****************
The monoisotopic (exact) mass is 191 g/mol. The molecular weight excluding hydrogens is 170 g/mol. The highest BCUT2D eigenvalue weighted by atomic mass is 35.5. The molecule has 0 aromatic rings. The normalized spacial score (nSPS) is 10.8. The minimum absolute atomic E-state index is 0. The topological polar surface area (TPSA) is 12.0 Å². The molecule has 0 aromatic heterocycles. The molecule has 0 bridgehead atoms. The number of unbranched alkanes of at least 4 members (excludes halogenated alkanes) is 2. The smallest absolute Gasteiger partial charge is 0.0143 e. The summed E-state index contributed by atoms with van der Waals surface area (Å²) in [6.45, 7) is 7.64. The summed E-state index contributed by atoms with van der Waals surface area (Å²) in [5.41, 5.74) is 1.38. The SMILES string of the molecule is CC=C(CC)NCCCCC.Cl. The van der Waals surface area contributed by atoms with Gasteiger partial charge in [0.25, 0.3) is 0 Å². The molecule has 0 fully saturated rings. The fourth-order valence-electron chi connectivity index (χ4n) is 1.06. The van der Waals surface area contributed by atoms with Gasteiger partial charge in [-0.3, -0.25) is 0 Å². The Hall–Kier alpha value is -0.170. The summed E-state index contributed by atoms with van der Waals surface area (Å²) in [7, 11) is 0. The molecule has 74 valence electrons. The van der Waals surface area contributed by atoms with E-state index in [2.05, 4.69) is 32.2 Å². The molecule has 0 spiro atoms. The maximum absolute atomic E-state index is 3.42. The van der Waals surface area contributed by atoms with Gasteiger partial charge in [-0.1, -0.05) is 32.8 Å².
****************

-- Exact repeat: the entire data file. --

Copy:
The monoisotopic (exact) mass is 191 g/mol. The molecular weight excluding hydrogens is 170 g/mol. The highest BCUT2D eigenvalue weighted by atomic mass is 35.5. The molecule has 0 aromatic rings. The normalized spacial score (nSPS) is 10.8. The minimum absolute atomic E-state index is 0. The topological polar surface area (TPSA) is 12.0 Å². The molecule has 0 aromatic heterocycles. The molecule has 0 bridgehead atoms. The number of unbranched alkanes of at least 4 members (excludes halogenated alkanes) is 2. The smallest absolute Gasteiger partial charge is 0.0143 e. The summed E-state index contributed by atoms with van der Waals surface area (Å²) in [6.45, 7) is 7.64. The summed E-state index contributed by atoms with van der Waals surface area (Å²) in [5.41, 5.74) is 1.38. The SMILES string of the molecule is CC=C(CC)NCCCCC.Cl. The van der Waals surface area contributed by atoms with Gasteiger partial charge in [0.25, 0.3) is 0 Å². The molecule has 0 fully saturated rings. The fourth-order valence-electron chi connectivity index (χ4n) is 1.06. The van der Waals surface area contributed by atoms with Gasteiger partial charge in [-0.3, -0.25) is 0 Å². The Hall–Kier alpha value is -0.170. The summed E-state index contributed by atoms with van der Waals surface area (Å²) in [7, 11) is 0. The molecule has 74 valence electrons. The van der Waals surface area contributed by atoms with E-state index in [2.05, 4.69) is 32.2 Å². The molecule has 0 spiro atoms. The maximum absolute atomic E-state index is 3.42. The van der Waals surface area contributed by atoms with Gasteiger partial charge in [-0.1, -0.05) is 32.8 Å².